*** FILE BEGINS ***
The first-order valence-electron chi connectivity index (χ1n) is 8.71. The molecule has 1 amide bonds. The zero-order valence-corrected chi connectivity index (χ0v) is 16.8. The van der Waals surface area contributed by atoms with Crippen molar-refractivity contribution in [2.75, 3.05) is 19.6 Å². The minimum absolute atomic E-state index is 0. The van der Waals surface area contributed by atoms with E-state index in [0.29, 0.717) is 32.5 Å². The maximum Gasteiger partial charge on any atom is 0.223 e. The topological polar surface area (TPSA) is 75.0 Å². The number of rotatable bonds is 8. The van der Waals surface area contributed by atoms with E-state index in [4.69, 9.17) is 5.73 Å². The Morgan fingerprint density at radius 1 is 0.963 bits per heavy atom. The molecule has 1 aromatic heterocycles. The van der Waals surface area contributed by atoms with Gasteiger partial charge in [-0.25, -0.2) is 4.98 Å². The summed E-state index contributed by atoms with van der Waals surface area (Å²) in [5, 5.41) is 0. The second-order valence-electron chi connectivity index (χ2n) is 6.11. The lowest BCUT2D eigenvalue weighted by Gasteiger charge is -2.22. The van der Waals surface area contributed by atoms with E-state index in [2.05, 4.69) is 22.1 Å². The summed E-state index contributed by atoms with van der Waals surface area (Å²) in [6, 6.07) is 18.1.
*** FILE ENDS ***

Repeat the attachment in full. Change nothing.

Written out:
The first-order valence-electron chi connectivity index (χ1n) is 8.71. The molecule has 1 amide bonds. The zero-order valence-corrected chi connectivity index (χ0v) is 16.8. The van der Waals surface area contributed by atoms with Crippen molar-refractivity contribution in [2.75, 3.05) is 19.6 Å². The minimum absolute atomic E-state index is 0. The van der Waals surface area contributed by atoms with E-state index in [0.29, 0.717) is 32.5 Å². The maximum Gasteiger partial charge on any atom is 0.223 e. The topological polar surface area (TPSA) is 75.0 Å². The number of rotatable bonds is 8. The van der Waals surface area contributed by atoms with E-state index in [4.69, 9.17) is 5.73 Å². The Morgan fingerprint density at radius 1 is 0.963 bits per heavy atom. The molecule has 1 aromatic heterocycles. The van der Waals surface area contributed by atoms with Gasteiger partial charge in [-0.25, -0.2) is 4.98 Å². The summed E-state index contributed by atoms with van der Waals surface area (Å²) in [5, 5.41) is 0. The second-order valence-electron chi connectivity index (χ2n) is 6.11. The lowest BCUT2D eigenvalue weighted by Gasteiger charge is -2.22. The van der Waals surface area contributed by atoms with E-state index in [2.05, 4.69) is 22.1 Å². The summed E-state index contributed by atoms with van der Waals surface area (Å²) in [6, 6.07) is 18.1.